However, we can be in no doubt that this was a spectacular stage upon which this right royal drama was enacted. It seems quite apt, therefore, that after the Dissolution of the Monasteries, when Blackfriars was surrendered to the Crown, it was later purchased and renovated to be used as a Shakespearean Playhouse!
We will leave the final words of this sorry tale to Du Bellay, the French Ambassador in London at the time of the Legatine hearing. On 22 June 1529, he wrote to his master, King Francis I, that as far as Katherine’s plight went, ‘If the matter was to be decided by women, he [Henry VIII] would lose the battle; for they did not fail to encourage the Queen at her entrance and departure by their cries, telling her to care for nothing, and other such words; while she recommended herself to their good prayers, and used other Spanish tricks.’ Katherine was not going down without a fight – what is more; the female population of England was on her side!
Sadly, there are only tiny remnants left of the once-great friary of Blackfriars; a sorry looking fragment of a wall; a blocked up stone window from the late thirteenth-century chapter house (preserved now inside an office block at 10 Friar Street), and a little passage known as ‘Church Entry’, which follows the approximate line of the north-south divide between the nave and the chancel of Blackfriars church. So this one is perhaps only for the die-hard Tudor enthusiast determined to explore an area of London where this once-dominant friary stood witness to this most dramatic of royal dramas.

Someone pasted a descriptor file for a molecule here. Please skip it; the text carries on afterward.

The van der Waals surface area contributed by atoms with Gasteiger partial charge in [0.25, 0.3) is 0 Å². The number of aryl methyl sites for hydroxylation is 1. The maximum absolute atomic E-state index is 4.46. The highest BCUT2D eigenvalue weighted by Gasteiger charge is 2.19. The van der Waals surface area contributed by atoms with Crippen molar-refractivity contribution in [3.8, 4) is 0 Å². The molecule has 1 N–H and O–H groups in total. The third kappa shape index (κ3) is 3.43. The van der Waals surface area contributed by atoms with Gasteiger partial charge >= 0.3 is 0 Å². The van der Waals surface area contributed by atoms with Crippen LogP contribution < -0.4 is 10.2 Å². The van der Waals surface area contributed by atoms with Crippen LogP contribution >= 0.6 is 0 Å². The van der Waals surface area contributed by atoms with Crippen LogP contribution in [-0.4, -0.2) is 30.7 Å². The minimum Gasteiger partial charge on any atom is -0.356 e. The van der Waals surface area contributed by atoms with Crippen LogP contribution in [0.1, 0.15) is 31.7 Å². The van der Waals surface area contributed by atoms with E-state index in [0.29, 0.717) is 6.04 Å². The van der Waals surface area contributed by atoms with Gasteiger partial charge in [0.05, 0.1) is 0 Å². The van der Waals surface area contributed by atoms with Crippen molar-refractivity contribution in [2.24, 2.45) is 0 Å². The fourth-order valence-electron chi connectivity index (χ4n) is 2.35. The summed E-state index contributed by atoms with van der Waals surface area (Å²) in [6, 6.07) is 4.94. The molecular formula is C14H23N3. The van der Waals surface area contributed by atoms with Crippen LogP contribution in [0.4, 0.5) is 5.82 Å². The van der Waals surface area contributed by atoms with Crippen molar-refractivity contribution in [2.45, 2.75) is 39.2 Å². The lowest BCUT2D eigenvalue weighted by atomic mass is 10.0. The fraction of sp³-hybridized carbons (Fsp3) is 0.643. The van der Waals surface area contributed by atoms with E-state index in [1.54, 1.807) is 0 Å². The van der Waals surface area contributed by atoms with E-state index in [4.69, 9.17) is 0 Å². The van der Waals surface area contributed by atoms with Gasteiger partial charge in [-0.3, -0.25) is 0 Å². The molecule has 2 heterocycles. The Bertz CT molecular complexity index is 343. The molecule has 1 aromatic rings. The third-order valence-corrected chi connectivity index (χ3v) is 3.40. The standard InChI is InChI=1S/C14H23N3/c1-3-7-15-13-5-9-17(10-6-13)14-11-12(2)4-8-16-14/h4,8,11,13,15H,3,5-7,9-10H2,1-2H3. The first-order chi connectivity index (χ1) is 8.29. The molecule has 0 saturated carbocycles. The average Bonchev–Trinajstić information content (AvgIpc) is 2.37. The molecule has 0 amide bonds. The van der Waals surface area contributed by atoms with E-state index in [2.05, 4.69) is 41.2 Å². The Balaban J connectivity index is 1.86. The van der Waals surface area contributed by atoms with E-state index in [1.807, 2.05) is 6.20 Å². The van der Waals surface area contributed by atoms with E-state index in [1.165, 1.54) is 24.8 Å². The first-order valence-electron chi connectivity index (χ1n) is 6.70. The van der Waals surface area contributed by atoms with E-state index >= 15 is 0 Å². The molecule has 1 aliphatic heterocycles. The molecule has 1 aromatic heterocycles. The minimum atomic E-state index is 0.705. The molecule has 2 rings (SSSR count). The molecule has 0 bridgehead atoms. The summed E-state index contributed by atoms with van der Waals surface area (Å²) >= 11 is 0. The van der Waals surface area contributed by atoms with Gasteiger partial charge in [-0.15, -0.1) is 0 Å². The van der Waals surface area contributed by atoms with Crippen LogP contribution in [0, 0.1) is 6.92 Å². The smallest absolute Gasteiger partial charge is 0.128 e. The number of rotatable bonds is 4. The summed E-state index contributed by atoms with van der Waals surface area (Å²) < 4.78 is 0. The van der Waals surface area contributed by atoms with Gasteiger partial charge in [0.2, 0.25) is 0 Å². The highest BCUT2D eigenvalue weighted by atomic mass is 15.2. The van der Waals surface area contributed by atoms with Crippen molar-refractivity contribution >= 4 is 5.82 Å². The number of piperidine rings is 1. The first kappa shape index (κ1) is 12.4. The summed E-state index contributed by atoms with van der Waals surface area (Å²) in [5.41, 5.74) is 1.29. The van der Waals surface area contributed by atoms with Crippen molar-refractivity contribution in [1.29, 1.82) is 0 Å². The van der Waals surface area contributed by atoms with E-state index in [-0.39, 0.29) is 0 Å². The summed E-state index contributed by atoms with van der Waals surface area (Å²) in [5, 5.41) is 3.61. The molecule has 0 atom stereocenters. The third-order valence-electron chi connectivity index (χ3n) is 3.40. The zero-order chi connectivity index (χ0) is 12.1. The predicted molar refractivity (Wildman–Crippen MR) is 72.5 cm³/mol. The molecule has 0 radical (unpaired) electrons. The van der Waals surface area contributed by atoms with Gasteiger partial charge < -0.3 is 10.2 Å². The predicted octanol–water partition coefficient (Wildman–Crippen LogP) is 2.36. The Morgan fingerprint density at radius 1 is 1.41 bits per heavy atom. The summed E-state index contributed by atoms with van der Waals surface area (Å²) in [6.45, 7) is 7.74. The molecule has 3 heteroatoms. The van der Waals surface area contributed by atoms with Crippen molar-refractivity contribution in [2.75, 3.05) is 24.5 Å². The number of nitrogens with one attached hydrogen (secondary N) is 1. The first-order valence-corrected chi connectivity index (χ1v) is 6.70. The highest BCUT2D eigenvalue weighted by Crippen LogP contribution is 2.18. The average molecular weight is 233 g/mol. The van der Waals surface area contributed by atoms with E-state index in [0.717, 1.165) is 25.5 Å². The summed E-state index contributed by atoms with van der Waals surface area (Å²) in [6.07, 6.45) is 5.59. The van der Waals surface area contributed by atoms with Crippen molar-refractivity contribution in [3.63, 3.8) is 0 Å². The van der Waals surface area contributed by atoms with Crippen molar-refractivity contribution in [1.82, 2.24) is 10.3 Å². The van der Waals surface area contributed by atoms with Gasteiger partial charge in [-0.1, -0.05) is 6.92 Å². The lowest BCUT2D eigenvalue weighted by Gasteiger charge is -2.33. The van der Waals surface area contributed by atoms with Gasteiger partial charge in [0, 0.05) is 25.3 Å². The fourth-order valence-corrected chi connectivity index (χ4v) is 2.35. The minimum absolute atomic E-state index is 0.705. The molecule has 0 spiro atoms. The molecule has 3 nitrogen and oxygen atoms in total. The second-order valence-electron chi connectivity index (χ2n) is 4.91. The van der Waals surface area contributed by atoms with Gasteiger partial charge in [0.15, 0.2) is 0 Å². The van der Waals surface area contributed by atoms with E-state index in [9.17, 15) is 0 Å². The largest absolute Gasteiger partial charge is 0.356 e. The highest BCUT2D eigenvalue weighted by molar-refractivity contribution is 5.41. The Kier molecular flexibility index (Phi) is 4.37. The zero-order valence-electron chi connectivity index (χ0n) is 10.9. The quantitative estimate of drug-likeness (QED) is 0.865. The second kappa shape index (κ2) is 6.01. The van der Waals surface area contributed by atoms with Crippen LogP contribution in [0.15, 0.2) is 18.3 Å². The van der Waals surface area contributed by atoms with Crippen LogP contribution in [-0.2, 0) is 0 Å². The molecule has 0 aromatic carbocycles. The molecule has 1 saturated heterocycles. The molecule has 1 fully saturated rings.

If you wish to read more about Tudor London, check out our popular blog on Old London Bridge.
Sources that I have found useful in writing this blog are:
The Friaries of Medieval London by Nick Holder, (Boydell and Brewer)
The Life of Cardinal Wolsey, by Cavendish, George
Edward Hall’s ‘Chronicle‘